The Federal Government’s Joint Select Committee on Constitutional Recognition relating to Aboriginal and Torres Strait Islander Peoples has toured the country and heard from individuals and organisations interested in the future of constitutional recognition. 

The Committee, chaired by Senator Patrick Dodson, pictured, was established after a First Nations Voice enshrined in the Constitution was recommended by the Referendum Council and then soundly rejected by the Prime Minister.

The First Nations concept came out of the Uluru Statement from the Heart, which was created following a national regional consultative process involving Indigenous people across Australia.

Referendum Council leaders originally rejected the call for the Joint Select Committee, calling it a “time wasting exercise”, established for political reasons.

Uluru Convention delegate and advocate Thomas Mayor has since called on Australians to express their support for the Voice to Parliament and Uluru Statement.

“The Uluru Statement carries the weight of an unprecedented First Nations process that was more proportionately representative than any other constitutional dialogue in the nation’s history” he wrote when the Committee commenced.

“Therefore, it must be respected for what it is: the majority will of the First Nations of Australia on how we want to be recognised” Mr Mayor said.

SA Native Title Services (SANTS) Chief Executive Officer Keith Thomas spoke at a public hearing of the Committee in Adelaide on Thursday 5 July 2018.

He said that as Native Title Service Provider for South Australia, SANTS supports the Uluru Statement from the Heart and proposal for a First Nations Voice.

“It was the culmination of a lengthy, broad and considered engagement process led by, with and for Aboriginal and Torres Strait Islander people. It reflects on the history of this country and provides a basis for the recognition, healing and empowerment of Aboriginal and Torres Strait Islanders. It is a powerful statement that must be supported and implemented” Mr Thomas said.

“We also support the related Referendum Council recommendation to establish a First Nations voice through both constitutional and legislative reform.

“The enshrinement of the First Nations voice would acknowledge the unique place and circumstances of the First Nations in Australian history, present and future. It would provide recognition, representation, participation and a voice for First Nations without radical change to the Australian Constitution.

“As such, we support a referendum to be held and a body formed to give First Nations a voice in the Australian parliament. Greater engagement and representation in the Australian democracy by First Nations can only lead to a stronger, fairer and more inclusive country.

“As an advocacy body to the parliament rather than within the parliament, it would not disrupt Australia’s democratic balance and provide unequal rights amongst citizens; to the contrary, it would only strengthen Australian citizenship and democratic processes” Mr Thomas told the Committee.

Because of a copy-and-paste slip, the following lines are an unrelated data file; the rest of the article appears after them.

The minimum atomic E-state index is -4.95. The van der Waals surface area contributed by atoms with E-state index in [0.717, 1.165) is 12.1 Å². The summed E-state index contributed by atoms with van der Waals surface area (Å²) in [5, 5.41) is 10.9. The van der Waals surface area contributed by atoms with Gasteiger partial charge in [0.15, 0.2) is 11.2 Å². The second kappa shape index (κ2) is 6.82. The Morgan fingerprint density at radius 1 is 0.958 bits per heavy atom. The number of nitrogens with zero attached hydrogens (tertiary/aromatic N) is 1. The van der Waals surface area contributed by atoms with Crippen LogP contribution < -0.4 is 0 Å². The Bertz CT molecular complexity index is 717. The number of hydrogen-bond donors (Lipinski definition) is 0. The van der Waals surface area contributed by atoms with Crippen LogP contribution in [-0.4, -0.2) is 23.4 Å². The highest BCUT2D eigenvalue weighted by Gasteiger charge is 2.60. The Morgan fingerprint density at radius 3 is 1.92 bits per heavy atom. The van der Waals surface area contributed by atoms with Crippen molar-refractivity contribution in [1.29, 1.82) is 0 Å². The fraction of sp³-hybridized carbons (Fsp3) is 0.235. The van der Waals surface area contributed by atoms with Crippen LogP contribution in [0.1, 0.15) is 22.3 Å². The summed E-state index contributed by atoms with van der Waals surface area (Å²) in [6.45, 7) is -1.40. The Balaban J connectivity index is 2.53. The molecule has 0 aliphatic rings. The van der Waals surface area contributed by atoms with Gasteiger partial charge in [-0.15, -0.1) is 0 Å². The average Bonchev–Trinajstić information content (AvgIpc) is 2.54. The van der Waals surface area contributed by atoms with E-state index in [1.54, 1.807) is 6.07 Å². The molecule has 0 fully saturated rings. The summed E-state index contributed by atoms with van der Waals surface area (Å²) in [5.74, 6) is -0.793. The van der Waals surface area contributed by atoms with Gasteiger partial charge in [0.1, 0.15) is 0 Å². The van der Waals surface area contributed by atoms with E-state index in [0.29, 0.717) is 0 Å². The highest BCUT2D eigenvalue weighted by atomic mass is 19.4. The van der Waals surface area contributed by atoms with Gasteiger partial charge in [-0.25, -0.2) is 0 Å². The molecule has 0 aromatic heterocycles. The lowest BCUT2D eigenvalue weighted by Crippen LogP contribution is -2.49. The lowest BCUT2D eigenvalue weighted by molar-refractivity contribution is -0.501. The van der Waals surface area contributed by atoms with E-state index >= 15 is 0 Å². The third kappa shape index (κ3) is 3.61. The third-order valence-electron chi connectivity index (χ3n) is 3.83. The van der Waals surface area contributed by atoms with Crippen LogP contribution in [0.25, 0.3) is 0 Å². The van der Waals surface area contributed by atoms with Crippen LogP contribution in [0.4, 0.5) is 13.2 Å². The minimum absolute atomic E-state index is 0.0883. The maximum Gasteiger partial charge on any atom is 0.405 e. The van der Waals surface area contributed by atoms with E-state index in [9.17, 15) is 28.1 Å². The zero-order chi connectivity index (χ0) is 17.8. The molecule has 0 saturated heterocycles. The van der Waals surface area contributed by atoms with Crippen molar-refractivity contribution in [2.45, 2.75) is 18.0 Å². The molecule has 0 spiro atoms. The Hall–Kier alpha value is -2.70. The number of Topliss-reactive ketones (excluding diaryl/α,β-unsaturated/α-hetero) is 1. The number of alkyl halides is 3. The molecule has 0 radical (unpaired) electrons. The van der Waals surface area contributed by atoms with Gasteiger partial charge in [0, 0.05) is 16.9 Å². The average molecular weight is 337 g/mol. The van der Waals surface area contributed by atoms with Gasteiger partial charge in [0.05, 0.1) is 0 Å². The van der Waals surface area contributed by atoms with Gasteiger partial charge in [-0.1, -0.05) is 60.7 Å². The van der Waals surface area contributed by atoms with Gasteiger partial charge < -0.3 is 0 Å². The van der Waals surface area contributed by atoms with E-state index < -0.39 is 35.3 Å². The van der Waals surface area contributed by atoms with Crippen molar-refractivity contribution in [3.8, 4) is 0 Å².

“The enshrinement of the First Nations voice would acknowledge the unique place and circumstances of the First Nations in Australian history, present and future…”

Other speakers who addressed the Committee in Adelaide included Dr Roger Thomas, previously Treaty Commissioner for South Australia, Kyam Maher, Shadow Minister for Aboriginal Affairs and Klynton Wanganeen, newly appointed CEO of the Narungga Nation.The Adnyamathanya and Ngarrindjeri nations were also represented.

Dr Thomas spoke about his experience in consulting with Aboriginal people across South Australia in the role of Treaty Commissioner and said that “I would like to call upon that experience and what it can lend itself towards the national agenda”.

He said that one key message from his consultation was that Aboriginal people in South Australia favoured a local based approach and that education and discussion needed to assist people to understand the concept and potential of ‘treaty’.

Mr Wanganeen said that he addressed the committee primarily to talk about the Buthera agreement which the Narungga negotiated with the South Australian Government as a part of their proposed treaty arrangements.

“But we will talk more broadly and respond to questions that you may ask because what we are here for is the aspirations of our people to be self-managing and self-determining” he said.

Transcripts of all hearings of the Joint Committee are available here 

An interim report was produced by the Committee in July and a final report is due by 29 November 2018.

By Lucy Kingston


SANTS acknowledges that the land on which our office is based is the traditional lands for the Kaurna people and we respect their spiritual and cultural relationship with their country.